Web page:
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How Women's PPE is Designed Differently


According to data in the US from 2005, women made up approximately 3.5% of the electrical utility workforce. Over the last fifteen years, this number has grown exponentially and is now sitting around 14%.

Additionally, an almost identical growth rate can be observed in similar industries including Oil & Gas where women now make up 15% of the workforce. The same can be seen in Industrial Safety where that number now sits at nearly 1/5th, or 19%.

Statistics of women in industries

With that said, it comes as no shock that workforces have become more diverse over time, but the real question is what's to be gained from this data? Are the numbers across these industries important?

A growing number of women in these industries means that there is a growing demand for women's fit PPE. However, the problem lies in that there is still a lack of viable options and availability of proper FR clothing to this segment of workers. 


Historically, women have had limited options when it comes to personal protective equipment, or more commonly referred to as PPE.

However, the root of this issue was not due to the fact that it wasn't possible to make, but rather since there have always been so few women in these fields of work, it was not always profitable for many companies to produce gender-specific PPE.

Today, with a growing number of women in these jobs that require flame resistant clothing, the PPE landscape is changing to include garments that are tailored to specific fits.

woman lineworker on pole


1. Proper coverage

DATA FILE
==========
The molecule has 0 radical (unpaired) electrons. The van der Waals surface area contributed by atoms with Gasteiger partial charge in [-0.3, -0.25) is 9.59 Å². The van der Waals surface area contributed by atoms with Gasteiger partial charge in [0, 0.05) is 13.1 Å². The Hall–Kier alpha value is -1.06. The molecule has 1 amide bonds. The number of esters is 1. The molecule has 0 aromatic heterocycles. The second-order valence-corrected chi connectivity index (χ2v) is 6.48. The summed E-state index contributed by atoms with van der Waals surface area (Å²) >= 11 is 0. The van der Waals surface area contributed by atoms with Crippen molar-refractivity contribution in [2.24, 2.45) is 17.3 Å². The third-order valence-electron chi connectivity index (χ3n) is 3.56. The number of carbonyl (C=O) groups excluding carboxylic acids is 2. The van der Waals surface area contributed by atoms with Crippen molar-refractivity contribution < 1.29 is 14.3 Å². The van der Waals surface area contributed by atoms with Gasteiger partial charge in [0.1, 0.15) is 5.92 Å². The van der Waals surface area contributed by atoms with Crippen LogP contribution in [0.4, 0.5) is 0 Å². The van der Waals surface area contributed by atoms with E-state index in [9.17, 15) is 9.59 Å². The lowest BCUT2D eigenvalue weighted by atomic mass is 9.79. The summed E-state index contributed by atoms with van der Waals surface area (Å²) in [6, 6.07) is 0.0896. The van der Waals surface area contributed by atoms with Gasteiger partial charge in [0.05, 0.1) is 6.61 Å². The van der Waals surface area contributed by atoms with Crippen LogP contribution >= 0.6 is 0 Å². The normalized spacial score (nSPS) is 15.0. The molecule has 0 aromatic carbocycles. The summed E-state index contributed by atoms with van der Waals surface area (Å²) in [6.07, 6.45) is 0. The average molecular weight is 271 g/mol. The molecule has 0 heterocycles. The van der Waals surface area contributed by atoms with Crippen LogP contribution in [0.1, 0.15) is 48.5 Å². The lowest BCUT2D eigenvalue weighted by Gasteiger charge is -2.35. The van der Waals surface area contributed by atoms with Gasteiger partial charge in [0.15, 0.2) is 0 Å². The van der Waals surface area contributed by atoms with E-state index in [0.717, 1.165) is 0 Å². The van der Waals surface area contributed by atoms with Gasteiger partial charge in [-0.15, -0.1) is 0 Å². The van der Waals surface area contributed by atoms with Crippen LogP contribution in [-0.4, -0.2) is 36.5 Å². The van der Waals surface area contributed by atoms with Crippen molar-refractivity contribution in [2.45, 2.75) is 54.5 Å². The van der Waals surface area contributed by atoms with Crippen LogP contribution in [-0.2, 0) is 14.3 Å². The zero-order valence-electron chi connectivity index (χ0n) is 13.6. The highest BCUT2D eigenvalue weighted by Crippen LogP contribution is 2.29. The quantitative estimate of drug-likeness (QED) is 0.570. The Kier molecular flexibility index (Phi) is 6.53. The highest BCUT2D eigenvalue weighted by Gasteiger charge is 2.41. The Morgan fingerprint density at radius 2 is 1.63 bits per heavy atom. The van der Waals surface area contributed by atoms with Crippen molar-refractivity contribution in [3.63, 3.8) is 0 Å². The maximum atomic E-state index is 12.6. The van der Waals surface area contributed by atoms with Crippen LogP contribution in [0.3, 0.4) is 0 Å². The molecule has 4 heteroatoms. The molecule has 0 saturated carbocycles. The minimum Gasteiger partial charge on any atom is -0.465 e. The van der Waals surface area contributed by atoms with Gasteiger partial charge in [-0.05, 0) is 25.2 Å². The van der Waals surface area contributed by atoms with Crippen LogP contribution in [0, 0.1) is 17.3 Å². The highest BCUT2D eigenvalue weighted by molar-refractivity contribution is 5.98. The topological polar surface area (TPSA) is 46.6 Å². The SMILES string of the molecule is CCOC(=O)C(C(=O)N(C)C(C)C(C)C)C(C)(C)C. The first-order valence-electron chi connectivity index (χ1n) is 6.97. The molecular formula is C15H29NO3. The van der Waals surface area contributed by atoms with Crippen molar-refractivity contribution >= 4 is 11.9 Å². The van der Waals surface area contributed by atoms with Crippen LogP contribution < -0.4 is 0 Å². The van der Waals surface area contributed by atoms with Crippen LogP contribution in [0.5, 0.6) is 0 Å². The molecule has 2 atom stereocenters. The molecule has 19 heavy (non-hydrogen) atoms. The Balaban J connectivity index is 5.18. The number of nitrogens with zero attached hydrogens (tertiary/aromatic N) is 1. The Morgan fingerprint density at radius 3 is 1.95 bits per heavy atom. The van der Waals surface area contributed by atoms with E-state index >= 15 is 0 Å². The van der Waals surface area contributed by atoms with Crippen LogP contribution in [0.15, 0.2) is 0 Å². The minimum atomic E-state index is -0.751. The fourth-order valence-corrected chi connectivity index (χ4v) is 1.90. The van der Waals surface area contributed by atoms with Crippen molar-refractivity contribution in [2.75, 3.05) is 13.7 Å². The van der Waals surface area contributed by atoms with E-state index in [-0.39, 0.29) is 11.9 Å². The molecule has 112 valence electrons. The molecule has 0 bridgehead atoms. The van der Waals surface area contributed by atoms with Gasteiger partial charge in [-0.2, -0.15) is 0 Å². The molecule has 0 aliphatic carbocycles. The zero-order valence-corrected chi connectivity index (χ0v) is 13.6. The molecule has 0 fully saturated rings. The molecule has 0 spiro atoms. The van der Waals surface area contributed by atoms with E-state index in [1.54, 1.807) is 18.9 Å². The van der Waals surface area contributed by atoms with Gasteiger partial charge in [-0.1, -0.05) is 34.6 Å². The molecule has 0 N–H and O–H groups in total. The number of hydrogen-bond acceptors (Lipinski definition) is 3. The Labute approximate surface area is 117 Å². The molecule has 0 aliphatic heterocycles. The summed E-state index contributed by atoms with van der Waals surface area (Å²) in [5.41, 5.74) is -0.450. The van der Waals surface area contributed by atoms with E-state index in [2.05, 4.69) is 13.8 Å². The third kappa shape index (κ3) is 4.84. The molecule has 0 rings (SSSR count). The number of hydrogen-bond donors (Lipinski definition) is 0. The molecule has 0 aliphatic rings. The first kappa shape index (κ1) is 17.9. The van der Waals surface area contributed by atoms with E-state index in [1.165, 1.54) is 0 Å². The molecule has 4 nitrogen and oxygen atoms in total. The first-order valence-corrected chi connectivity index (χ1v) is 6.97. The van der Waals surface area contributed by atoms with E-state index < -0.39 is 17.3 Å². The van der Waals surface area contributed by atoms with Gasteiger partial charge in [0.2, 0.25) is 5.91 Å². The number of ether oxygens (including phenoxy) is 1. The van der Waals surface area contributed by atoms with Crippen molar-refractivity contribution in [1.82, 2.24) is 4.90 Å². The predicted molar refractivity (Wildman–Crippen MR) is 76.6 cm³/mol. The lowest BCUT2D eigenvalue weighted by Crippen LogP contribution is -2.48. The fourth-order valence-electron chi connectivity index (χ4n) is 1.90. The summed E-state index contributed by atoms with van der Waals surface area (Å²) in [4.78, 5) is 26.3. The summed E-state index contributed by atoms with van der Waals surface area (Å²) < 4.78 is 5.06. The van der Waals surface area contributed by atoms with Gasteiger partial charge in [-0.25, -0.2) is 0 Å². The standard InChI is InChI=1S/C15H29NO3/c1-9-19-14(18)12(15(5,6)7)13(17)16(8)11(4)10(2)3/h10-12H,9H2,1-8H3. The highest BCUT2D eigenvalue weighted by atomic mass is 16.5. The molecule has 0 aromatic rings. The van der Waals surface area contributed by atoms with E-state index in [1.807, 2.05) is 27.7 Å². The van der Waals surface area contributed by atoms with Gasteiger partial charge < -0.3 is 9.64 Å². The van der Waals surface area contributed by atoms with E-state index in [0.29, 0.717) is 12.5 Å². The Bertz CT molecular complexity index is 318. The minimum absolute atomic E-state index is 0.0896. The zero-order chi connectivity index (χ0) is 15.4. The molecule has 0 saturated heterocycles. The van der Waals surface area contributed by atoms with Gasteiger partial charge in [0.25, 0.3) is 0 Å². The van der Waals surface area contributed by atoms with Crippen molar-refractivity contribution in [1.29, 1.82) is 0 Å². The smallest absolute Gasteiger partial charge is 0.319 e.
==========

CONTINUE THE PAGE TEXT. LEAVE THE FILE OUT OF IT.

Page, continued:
To quote, "If the personal protective equipment does not fit properly, it can make the difference between being safely covered or dangerously exposed."

  • PPE designed to protect from arc flash and flash fire should properly cover the skin
  • Exposed skin in the event of an arc flash can result in severe burns, much like an ill-fitting mask will not properly protect its wearer from harmful chemicals

2. Ideal body fit

PPE that contours to the shape of the worker's body will ensure that they can work comfortably without the risk of unnecessary hazards

  • Ideal fit ensures that the garment is not too loose or too tight
  • It will not get caught in, or snag on machinery or other items/tools present in the workplace
  • Allows for a full range of motion; this is especially important in physically demanding roles like linework
women's fit jacket

3. Maximizes protective characteristics

A proper fit will ensure the garment will give the wearer its maximum amount of protective potential in the event of a hazard.

In reference to the aforementioned quote from OSHA, "it can make the difference between being safely covered or dangerously exposed."

4. Comfort on the job

This one goes without saying — a better fit means better comfort.

I'm sure we've all experienced the difference a perfectly-fitting pair of jeans makes when compared to something that offers just an "average" fit.

  • Better comfort helps to encourage better work
  • Feeling comfortable in work clothes is essential to reducing the stress of a physical job
  • While protection is the utmost priority, a comfortable worker is a happier worker


Now that we've covered the number of ways a proper fit enables a garment to work to its full potential, we can better understand the various methods used to tailor women's FR garments for an ideal fit.

women's fit fr garment design differences


As a reference point, let's cover the basic design of a men's shirt.

men's shirt fit